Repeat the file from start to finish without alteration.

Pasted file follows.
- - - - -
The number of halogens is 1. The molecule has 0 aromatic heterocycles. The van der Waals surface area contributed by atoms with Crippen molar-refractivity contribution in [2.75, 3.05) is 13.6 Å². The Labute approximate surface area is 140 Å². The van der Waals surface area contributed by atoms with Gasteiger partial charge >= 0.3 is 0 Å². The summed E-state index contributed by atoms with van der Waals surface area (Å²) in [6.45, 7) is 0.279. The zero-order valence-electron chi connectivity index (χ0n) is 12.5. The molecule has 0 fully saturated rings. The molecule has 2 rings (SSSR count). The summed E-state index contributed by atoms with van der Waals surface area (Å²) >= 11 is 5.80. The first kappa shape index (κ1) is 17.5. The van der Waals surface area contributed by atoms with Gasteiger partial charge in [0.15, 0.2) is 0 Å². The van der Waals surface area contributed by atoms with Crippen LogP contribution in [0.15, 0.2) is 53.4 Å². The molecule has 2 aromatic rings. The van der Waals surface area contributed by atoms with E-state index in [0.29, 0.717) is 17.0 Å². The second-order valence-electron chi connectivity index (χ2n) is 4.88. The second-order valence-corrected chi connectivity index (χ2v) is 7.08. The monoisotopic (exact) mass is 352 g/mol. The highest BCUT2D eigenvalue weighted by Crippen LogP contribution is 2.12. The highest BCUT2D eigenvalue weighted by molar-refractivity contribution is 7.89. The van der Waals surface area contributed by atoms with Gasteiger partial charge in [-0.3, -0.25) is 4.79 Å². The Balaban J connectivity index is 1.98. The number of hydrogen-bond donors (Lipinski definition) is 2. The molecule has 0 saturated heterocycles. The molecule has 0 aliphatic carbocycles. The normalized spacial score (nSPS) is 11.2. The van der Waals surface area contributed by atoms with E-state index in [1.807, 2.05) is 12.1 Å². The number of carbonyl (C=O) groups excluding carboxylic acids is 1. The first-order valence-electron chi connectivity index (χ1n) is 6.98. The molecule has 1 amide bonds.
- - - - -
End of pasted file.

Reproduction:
The number of halogens is 1. The molecule has 0 aromatic heterocycles. The van der Waals surface area contributed by atoms with Crippen molar-refractivity contribution in [2.75, 3.05) is 13.6 Å². The Labute approximate surface area is 140 Å². The van der Waals surface area contributed by atoms with Gasteiger partial charge >= 0.3 is 0 Å². The summed E-state index contributed by atoms with van der Waals surface area (Å²) in [6.45, 7) is 0.279. The zero-order valence-electron chi connectivity index (χ0n) is 12.5. The molecule has 0 fully saturated rings. The molecule has 2 rings (SSSR count). The summed E-state index contributed by atoms with van der Waals surface area (Å²) >= 11 is 5.80. The first kappa shape index (κ1) is 17.5. The van der Waals surface area contributed by atoms with Gasteiger partial charge in [0.15, 0.2) is 0 Å². The van der Waals surface area contributed by atoms with Crippen LogP contribution in [0.15, 0.2) is 53.4 Å². The molecule has 2 aromatic rings. The van der Waals surface area contributed by atoms with E-state index in [0.29, 0.717) is 17.0 Å². The second-order valence-electron chi connectivity index (χ2n) is 4.88. The second-order valence-corrected chi connectivity index (χ2v) is 7.08. The monoisotopic (exact) mass is 352 g/mol. The highest BCUT2D eigenvalue weighted by Crippen LogP contribution is 2.12. The highest BCUT2D eigenvalue weighted by molar-refractivity contribution is 7.89. The van der Waals surface area contributed by atoms with Gasteiger partial charge in [-0.3, -0.25) is 4.79 Å². The Balaban J connectivity index is 1.98. The number of hydrogen-bond donors (Lipinski definition) is 2. The molecule has 0 saturated heterocycles. The molecule has 0 aliphatic carbocycles. The normalized spacial score (nSPS) is 11.2. The van der Waals surface area contributed by atoms with E-state index in [1.807, 2.05) is 12.1 Å². The number of carbonyl (C=O) groups excluding carboxylic acids is 1. The first-order valence-electron chi connectivity index (χ1n) is 6.98. The molecule has 1 amide bonds.